STORServer Virtual Machine Backup improves OhioHealth’s virtual machine backup windows and success rates: From 24 hours and 75 percent success to 4-6 hours and 99 percent success
Part of upholding OhioHealth’s superior image is protecting the incredibly valuable data produced by the organization’s 21,000 associates, physicians and volunteers, not to mention the hundreds of thousands of patients it serves annually.
In order to improve the efficiency and availability of resources and applications, OhioHealth made the decision to virtualize its data environment. In 2010, Celeste Grone, backup and restore administrator for the storage team at OhioHealth, was put in charge of managing the virtual environment backups. As she became responsible for ensuring optimized performance of backups and restores, she knew a major change needed to be made from the previous system.
The VMware backup product used at the time made it very difficult to re-run the backups and determine which failed and which were successful. There was never a clear list of the backups that Grone was supposed to be performing. Reporting logs did not easily export into the Aptare reporting software. Backup error reports provided limited explanation and issues were often left unresolved. Deduplication processes were not efficient with compressed data, and the backup solution did not support uncompressed differential backup data to Data Domain NFS mounts. It was obvious that the backup product was meant for much smaller environments.
Fortunately, Grone’s colleague, Paul Roth, had worked with Dataedge, a strategy reseller for STORServer, Inc., a mid-market data backup provider. He had used other backup agents from STORServer with great success and suggested that Grone look into the company’s Virtual Machine Backup software, which controls backups of VMware virtual environments through an easy-to-use graphical interface.
VMB uses the new VMware vStorage APIs to control the movement of data directly to and from disk storage into TSM storage pools without the use of agents or the VMware servers, eliminating the impact of backup on production servers. The software also eliminates the cumbersome tasks of writing scripts or managing TSM schedules and option files, which enables management without TSM expertise.
“I went to the STORServer website and discovered that they had agents available for backing up large VMware environments, so I requested a demo,” said Grone. “The demo worked great and I would suggest that anyone running TSM with a large VMware environment should demo this software.”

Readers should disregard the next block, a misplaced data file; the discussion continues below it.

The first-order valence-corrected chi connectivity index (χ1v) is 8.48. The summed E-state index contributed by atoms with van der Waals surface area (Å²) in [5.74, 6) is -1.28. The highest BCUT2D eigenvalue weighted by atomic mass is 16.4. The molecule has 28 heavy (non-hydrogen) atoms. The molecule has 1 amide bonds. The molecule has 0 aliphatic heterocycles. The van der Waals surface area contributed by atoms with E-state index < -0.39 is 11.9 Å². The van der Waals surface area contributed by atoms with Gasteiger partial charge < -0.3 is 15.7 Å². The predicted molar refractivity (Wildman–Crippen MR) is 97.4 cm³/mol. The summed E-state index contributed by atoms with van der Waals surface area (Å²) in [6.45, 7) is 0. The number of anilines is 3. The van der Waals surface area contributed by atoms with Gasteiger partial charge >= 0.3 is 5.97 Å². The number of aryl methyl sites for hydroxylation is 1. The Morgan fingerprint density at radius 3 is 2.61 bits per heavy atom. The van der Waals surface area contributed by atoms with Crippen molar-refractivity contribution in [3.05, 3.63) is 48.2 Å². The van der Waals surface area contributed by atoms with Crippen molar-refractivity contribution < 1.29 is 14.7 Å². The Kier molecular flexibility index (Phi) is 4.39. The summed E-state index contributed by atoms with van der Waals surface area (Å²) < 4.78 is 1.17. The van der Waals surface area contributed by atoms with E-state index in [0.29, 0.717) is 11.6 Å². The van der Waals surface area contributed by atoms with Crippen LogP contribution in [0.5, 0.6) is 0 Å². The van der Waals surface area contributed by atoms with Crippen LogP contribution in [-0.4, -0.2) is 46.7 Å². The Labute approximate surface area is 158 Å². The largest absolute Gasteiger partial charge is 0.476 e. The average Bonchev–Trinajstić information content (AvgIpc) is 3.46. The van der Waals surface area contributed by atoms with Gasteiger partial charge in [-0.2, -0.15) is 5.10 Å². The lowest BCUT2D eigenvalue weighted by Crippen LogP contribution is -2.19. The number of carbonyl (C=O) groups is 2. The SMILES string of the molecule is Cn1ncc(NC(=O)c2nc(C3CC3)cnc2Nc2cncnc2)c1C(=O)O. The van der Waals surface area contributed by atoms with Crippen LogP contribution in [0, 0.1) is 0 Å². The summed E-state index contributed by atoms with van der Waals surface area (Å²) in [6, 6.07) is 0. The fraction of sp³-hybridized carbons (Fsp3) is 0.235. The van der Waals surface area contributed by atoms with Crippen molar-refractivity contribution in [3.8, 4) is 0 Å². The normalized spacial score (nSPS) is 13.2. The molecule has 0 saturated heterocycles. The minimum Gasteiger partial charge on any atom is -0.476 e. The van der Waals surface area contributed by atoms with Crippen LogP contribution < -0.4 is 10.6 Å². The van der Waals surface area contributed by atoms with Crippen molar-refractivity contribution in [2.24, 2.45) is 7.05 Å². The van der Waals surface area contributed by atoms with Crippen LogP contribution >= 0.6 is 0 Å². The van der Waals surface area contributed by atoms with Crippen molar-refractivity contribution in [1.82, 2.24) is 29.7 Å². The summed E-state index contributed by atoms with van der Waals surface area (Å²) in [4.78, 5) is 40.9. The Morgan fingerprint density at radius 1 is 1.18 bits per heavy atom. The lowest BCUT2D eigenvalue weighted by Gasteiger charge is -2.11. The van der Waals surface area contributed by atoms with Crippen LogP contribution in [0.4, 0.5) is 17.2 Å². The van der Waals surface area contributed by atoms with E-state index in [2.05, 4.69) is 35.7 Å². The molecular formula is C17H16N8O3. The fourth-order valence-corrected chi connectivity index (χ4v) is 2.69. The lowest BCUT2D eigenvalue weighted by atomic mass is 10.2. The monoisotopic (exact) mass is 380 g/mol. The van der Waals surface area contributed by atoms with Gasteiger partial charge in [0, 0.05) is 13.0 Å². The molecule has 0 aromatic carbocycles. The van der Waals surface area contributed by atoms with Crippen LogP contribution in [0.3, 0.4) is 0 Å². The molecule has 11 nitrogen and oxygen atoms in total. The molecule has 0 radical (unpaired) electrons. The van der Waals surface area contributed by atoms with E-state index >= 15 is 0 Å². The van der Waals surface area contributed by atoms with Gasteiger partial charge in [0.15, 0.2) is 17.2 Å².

Grone was sold on VMB for a few reasons: 1) it integrated with IBM Tivoli Storage Manager, 2) it made data backup and restore easy, and 3) the software made it clear what data was supposed to be backed up and what data actually did back up.
With the help of Dataedge, OhioHealth employed about 500 guests of VMB in January 2010.
The implementation of STORServer VMB shrunk TSM capacity for VMware image backups from 90 terabytes to 36 terabytes, and full image restores are now easier than ever. Image backups with change block tracking have had a significant reduction in time on the second and subsequent backups—from 30 minutes down to just a few seconds.
“One of the best features of VMB is its ability to replicate the disks and restore the whole virtual machine in a matter of minutes,” said Grone. “I love that you can manage the whole environment in one big picture, and don’t have to log in to each machine individually. With VMB, everything you need is right in front of you, and is so easy to work with.”
Since implementing VMB, OhioHealth’s VMware environment has more than doubled with a number of physical machines being moved to the VMB space. Today, they have 1,200 virtual machines, and are backing up 900 of them each night with VMB. Nightly, OhioHealth backs up 13 terabytes total with approximately 3-4 terabytes from VMware clients.
Prior to VMB, the backup window for OhioHealth was 24 hours with a success rate of 75 percent (at best). Today, the backup window is down to 4-6 hours on average with a 99 percent success rate.
The three biggest benefits of VMB are its ease of installation, backups and restores,” said Grone. “I like to call it the ‘kindergarten version’ of VMware backup, meaning you don’t have to know much about VMware to be able to use it. For anyone who is responsible for managing backups at their organization, they know what I mean when I say I just don’t have the ability to dedicate a lot of time to backups. In the mornings, I just want to get through the backup re-runs, so I can move on to my other projects. VMB has been a big time saver.”
In some circumstances, Grone has used VMB to recover entire virtual machines. OhioHealth had one virtual machine decommission, so Grone took it off backup completely. When the VMware administrator asked for the machine to be recovered, it had thankfully not gone out of VMB, so she was able to recover it in spite of it already being shut down and decommissioned.
“VMB has saved me many times, and made recovery much easier and quicker,” said Grone. “If you’re stressed out and someone asks you to do a recovery, it is important to have a product that is quick and easy and doesn’t require a lot of thinking to get the job done.”